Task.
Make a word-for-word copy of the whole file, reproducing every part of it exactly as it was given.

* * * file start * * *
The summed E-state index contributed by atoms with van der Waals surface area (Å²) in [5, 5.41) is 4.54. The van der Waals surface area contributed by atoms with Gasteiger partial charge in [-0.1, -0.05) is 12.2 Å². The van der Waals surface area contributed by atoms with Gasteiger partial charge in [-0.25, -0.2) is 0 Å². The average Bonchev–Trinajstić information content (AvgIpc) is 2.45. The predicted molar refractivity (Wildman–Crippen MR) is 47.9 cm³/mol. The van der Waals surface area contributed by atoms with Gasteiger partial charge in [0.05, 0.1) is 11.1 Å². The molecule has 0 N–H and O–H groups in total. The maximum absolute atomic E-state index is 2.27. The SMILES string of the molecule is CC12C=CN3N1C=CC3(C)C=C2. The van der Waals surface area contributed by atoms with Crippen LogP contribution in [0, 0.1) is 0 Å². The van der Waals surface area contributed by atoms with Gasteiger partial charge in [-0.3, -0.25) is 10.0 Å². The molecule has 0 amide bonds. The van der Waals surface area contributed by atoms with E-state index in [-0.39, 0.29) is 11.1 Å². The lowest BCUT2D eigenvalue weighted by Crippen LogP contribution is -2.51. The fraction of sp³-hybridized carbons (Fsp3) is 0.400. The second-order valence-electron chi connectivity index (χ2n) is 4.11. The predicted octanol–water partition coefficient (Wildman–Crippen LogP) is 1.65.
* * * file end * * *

The summed E-state index contributed by atoms with van der Waals surface area (Å²) in [5, 5.41) is 4.54. The van der Waals surface area contributed by atoms with Gasteiger partial charge in [-0.1, -0.05) is 12.2 Å². The van der Waals surface area contributed by atoms with Gasteiger partial charge in [-0.25, -0.2) is 0 Å². The average Bonchev–Trinajstić information content (AvgIpc) is 2.45. The predicted molar refractivity (Wildman–Crippen MR) is 47.9 cm³/mol. The van der Waals surface area contributed by atoms with Gasteiger partial charge in [0.05, 0.1) is 11.1 Å². The molecule has 0 N–H and O–H groups in total. The maximum absolute atomic E-state index is 2.27. The SMILES string of the molecule is CC12C=CN3N1C=CC3(C)C=C2. The van der Waals surface area contributed by atoms with Crippen LogP contribution in [0, 0.1) is 0 Å². The van der Waals surface area contributed by atoms with Gasteiger partial charge in [-0.3, -0.25) is 10.0 Å². The molecule has 0 amide bonds. The van der Waals surface area contributed by atoms with E-state index in [-0.39, 0.29) is 11.1 Å². The lowest BCUT2D eigenvalue weighted by Crippen LogP contribution is -2.51. The fraction of sp³-hybridized carbons (Fsp3) is 0.400. The second-order valence-electron chi connectivity index (χ2n) is 4.11. The predicted octanol–water partition coefficient (Wildman–Crippen LogP) is 1.65.